The Einsatzkommando and SD personnel operating in the Army Group and Army area of operations would still have known of the order, and would not doubt have spoken to Army intelligence and security personnel about it during the course of their routine duties. Army translaters and interrogators performing the screening and segregation of different types of captured Soviet personnel at POW collection points would have known about the Commissar Order from this routine interaction with Einsatzkommando, SD, Army intelligence and security personnel. To fail to relay the order downwards is one thing, but to keep the Commissar Order from being implemented within their command, the Army Group or Army commander would have to have given what would have amounted to an explicit order to personnel within their commands not comply with the order.

Not implementing the Commissar Order at one echelon would probably had little impact on the eventual fate of a commissar. Even if a Division Commander directed his soldiers not to implement the Commissar Order, the Commissars would have been shot when they reached the Army POW collection point, and if they were overlooked there for whatever reason, they would have been detected and shot when they reached a Stalag.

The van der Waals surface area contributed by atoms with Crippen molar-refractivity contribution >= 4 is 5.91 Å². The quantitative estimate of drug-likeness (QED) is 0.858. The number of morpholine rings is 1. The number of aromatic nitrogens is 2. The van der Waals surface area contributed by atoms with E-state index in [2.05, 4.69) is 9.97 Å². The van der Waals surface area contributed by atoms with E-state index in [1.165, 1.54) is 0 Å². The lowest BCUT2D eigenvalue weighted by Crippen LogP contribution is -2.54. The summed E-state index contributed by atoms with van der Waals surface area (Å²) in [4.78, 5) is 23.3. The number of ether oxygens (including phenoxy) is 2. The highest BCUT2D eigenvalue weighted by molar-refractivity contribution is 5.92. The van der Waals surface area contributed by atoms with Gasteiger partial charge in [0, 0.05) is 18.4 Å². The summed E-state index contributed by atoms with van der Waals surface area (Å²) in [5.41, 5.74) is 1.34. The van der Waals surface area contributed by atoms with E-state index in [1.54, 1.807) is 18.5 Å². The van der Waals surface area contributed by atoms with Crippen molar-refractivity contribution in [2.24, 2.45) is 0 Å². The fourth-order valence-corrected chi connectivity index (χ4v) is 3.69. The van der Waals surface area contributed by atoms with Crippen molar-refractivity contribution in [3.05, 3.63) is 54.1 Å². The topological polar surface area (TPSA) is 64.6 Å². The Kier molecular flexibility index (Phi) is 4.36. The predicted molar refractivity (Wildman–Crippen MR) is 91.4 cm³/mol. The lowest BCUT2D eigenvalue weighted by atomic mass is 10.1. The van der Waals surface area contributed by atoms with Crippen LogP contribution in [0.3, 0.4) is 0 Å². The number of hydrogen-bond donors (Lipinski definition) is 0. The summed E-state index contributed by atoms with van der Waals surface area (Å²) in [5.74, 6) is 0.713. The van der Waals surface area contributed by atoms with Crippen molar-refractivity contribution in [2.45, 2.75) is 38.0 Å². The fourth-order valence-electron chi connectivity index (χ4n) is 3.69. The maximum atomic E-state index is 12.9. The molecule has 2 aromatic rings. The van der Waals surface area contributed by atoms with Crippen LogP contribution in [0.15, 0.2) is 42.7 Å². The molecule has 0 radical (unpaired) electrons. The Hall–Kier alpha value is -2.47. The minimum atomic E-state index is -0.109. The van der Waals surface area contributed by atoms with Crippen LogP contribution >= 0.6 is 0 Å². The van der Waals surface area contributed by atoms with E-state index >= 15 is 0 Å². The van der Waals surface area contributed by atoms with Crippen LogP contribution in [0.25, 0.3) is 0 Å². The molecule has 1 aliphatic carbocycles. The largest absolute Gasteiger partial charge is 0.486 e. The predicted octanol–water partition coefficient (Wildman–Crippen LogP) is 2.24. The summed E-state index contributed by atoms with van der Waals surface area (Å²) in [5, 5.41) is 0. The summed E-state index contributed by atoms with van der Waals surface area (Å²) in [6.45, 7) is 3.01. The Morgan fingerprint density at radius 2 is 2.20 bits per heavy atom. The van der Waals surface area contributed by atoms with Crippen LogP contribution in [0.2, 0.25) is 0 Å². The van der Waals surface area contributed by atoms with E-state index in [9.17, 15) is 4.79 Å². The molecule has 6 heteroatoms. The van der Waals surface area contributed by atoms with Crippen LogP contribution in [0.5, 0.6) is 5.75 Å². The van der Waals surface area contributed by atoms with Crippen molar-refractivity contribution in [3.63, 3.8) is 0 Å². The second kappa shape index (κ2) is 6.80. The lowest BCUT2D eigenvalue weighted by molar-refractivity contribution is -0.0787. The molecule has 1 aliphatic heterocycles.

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Post by michael mills » 26 Nov 2003 23:46

.....the Commissars would have been shot when they reached the Army POW collection point, and if they were overlooked there for whatever reason, they would have been detected and shot when they reached a Stalag.
One wonders how the ordinary conscripts in the Red Army felt about the shooting of the commissars.

Did they for example think if somebody had to be shot, it might as well be those who most deserved to be shot, ie those actually part of the Soviet system of control?

Were there any cases where Red Army conscripts, perhaps those of the minority nationalities, helped the German authorities to identify and weed out the commissars?

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Post by ChristopherPerrien » 27 Nov 2003 00:35

David Thompson wrote:KalaVelka -- That's a hard question to answer. According to the distribution list, everybody got it at the Army Group and Army level, and probably the corps level as well. But if somebody like Rommel wadded up the order, tossed it in the "burn box" and told his adjutant "We don't do things like that" -- as Rommel did with the commando order -- there's no way of knowing unless it appears in someone's memoirs.
I believe both Gunderian and Paul Hausser mentioned the commissar order and how it was followed by various units in varying degrees in their writings and testimonies.